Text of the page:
Summer Time and the living is easy! If not easy, at least it will be warm and a great time to travel in Missouri. To aid you in planning some trips, both IRL and online, I have researched some internet sites for you.

When you live on top of the New Madrid Fault, which I did for 27 years in Caruthersville, the thought of an earthquake is never far from your mind. Nearly every day, there is at least a little shake. Most of them are below the threshold of feeling, but sometimes things do shake. In 1811 and 1812, the area experienced the largest earthquake in U.S. recorded history. The New Madrid Historical Museum has information about “The Big One” and much more. Learn more at NewMadridMuseum.com/. In addition to earthquake information, there are exhibits on Native American artifacts, and the Civil War Battle of Island No. 10.

Speaking of the Civil War, when Gen. Sterling Price made an attempt to capture Missouri for the Confederacy, his first major battle on his Missouri campaign was near Pilot Knob at Fort Davidson. Price technically won the battle but suffered huge losses. He began with 12,000 men and 10 percent of them died in the attack on the fort. After the first day, the 1,500 Union forces had lost only 28 men. They were running low on ammunition and during the night, they slipped away after blowing up their powder magazine. In September of 2017, there will be a reenactment of the battle. Read about it at MissouriCivilWar.net/reenactments/index.htm.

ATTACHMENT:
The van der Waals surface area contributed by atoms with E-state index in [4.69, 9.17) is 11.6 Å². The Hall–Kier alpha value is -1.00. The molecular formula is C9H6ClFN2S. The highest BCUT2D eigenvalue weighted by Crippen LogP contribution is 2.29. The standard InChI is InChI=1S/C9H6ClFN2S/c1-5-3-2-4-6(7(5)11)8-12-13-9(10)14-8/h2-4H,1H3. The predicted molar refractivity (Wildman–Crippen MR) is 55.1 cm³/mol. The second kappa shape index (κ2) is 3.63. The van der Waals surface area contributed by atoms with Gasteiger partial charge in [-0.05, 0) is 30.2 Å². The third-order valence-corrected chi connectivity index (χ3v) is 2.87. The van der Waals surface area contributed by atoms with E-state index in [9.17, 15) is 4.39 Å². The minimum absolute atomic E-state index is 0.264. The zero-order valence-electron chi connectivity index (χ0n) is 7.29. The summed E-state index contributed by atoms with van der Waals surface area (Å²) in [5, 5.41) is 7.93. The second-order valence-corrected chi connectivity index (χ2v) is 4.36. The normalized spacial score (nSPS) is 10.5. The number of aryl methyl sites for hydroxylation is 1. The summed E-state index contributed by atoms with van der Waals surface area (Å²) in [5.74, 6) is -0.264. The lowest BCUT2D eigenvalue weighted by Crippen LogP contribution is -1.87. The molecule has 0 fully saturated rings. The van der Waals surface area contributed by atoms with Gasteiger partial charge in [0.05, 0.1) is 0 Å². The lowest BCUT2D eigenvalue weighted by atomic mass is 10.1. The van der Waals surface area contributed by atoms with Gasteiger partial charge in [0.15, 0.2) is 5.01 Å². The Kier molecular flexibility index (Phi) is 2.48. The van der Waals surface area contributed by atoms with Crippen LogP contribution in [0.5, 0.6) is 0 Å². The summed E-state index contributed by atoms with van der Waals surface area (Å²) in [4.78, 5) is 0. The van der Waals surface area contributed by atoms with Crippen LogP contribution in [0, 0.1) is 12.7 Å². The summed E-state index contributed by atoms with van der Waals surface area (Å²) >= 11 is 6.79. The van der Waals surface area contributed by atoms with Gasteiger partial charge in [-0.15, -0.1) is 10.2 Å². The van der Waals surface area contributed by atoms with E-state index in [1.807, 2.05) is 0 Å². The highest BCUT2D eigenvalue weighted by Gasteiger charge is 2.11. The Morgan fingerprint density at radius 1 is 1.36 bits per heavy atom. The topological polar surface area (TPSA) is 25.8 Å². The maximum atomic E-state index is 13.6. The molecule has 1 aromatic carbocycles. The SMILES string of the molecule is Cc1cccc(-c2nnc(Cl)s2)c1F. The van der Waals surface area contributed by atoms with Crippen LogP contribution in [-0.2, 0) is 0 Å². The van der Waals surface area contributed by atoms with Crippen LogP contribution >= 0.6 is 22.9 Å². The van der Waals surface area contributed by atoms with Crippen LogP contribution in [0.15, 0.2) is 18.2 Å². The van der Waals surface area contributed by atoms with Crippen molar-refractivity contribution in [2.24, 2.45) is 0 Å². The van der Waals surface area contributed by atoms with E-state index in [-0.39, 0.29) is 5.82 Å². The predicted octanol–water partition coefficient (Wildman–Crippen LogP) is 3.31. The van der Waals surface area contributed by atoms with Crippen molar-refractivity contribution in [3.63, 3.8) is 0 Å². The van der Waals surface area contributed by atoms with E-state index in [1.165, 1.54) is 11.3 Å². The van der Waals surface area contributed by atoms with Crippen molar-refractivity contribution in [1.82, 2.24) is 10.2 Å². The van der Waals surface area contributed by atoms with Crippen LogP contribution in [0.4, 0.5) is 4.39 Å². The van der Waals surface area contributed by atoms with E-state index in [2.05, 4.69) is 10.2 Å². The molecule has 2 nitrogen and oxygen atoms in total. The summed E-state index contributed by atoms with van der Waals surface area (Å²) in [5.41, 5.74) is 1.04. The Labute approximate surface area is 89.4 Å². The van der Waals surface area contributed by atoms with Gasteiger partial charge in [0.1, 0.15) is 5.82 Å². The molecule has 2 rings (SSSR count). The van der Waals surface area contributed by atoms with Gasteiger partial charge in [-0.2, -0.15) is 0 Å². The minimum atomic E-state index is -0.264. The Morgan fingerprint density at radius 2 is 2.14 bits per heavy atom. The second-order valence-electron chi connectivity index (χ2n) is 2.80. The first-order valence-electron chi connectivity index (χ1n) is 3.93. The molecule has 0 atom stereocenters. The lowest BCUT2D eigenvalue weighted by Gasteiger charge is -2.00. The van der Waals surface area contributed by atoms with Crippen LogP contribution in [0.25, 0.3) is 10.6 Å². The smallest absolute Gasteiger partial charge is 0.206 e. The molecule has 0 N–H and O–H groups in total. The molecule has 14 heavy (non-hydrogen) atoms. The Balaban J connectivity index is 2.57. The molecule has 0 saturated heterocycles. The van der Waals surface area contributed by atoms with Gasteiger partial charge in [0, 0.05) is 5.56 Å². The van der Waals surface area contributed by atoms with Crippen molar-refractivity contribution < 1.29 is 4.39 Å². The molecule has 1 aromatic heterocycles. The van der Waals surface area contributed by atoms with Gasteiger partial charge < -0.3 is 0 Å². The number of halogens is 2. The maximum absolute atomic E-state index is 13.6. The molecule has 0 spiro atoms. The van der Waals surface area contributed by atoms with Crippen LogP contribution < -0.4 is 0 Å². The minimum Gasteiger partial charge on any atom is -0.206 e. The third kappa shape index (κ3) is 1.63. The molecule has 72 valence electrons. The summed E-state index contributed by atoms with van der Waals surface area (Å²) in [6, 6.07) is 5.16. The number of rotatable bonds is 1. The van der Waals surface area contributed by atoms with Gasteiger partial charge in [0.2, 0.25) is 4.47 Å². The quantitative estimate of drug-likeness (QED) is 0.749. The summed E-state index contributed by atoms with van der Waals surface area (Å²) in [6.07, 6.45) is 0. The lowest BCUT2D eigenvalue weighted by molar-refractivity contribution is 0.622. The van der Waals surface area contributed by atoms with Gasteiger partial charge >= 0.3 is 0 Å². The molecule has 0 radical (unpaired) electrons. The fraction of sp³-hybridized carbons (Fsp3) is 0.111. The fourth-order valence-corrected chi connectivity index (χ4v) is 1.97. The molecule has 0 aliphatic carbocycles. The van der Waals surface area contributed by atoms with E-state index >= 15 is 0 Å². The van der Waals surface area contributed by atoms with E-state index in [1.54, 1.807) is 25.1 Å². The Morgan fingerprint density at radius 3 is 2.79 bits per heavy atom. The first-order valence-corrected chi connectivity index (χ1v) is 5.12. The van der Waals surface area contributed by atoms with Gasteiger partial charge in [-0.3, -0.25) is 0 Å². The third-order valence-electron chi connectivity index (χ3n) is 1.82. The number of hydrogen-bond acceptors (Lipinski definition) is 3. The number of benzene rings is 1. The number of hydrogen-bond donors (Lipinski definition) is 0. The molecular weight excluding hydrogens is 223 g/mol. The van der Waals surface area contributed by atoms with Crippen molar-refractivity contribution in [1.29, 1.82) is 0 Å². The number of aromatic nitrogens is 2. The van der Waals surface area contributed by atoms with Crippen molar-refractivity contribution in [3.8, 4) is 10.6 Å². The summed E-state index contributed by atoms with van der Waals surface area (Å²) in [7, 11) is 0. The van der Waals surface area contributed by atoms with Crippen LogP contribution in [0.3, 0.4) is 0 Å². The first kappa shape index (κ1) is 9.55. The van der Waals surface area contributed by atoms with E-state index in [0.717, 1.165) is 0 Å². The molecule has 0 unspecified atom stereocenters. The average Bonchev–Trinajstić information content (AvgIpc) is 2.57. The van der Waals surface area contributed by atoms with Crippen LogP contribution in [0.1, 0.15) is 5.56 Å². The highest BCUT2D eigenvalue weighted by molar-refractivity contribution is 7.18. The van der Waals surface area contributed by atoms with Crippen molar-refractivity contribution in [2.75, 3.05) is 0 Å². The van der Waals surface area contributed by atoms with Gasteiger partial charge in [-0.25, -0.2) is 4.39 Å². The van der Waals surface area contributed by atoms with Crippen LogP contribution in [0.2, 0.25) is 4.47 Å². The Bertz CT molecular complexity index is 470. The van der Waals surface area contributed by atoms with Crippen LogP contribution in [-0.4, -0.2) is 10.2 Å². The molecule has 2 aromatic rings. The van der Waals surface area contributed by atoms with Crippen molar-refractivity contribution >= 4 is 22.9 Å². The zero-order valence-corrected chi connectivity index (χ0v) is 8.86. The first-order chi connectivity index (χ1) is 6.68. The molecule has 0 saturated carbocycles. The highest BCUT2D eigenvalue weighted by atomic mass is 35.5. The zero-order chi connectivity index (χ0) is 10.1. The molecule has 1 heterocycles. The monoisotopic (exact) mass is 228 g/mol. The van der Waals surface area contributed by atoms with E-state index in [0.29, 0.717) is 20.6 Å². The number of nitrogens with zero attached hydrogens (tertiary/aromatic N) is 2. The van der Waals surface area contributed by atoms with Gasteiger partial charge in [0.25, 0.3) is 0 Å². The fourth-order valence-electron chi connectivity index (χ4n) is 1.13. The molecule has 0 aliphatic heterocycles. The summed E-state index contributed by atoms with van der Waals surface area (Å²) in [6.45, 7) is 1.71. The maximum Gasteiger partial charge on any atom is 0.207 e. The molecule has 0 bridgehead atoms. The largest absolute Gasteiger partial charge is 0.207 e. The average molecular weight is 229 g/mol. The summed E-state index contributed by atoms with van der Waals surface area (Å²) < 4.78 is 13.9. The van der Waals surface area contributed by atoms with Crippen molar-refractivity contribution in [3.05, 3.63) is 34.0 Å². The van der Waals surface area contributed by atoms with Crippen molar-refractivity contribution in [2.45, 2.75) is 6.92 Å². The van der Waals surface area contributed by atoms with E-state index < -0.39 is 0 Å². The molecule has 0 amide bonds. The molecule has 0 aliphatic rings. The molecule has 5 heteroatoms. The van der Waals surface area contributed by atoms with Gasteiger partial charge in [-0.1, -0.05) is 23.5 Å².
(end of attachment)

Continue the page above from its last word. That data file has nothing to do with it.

The losses caused Price to realize that he could not successfully attack St. Louis, but he did send Generals John Clark and Jo Shelby to attack my town of Glasgow (CivilWarOnTheWesternBorder.org/map/glasgow-missouri.) I often present a slide show about the Battle of Glasgow. The Confederates won this battle and captured weapons and clothing. Price had been the eleventh governor of Missouri and lived near Brunswick, just a little north of Glasgow, and General Clark was a resident of nearby Fayette. Price was defeated at Westport, near Kansas City, and retreated south after his failed campaign. The Westport Visitor Center in Swope Park has more information at BattleOfWestport.org/VisitorCenter.htm.

You could easily take the entire summer to visit Missouri’s many Civil War sites, but you may want to see some other things as well. On August 21, you can see a rare complete solar eclipse. The band of optimum viewing goes from coast to coast and the prime corridor in Missouri goes diagonally across the state. Kansas City and St. Louis are near the edge of this path. Glasgow is very close to the center and will experience total darkness a little after 1 p.m. for more than two minutes. To view a map that gives times for the eclipse, visit GreatAmericanEclipse.com/missouri/.

Use eye protection and do not look directly at the eclipse without it. Glasses can be obtained from many sources at low prices. DO NOT view the eclipse without them.

I know that you have heard things described as “...the greatest thing since sliced bread”. Sliced bread has only been commercially available since 1928, and it began in Chillicothe, Missouri. The Chillicothe Baking Company used a machine called the Rohwedder Bread Slicer to prepare bread for sale. You can read all about this mechanical marvel at ChillicotheCity.org/bread.html. You will find details of summer sliced bread festivals and can order sliced bread T-shirts and other sliced bread souvenirs including a candle that smells like fresh sliced bread.

I hope you have the greatest Missouri summer since sliced bread. If you see me at a Civil War battlefield, watching the eclipse or enjoying a toasted slice of bread, be sure to say hello. Until then, be safe in your travels on the road and online.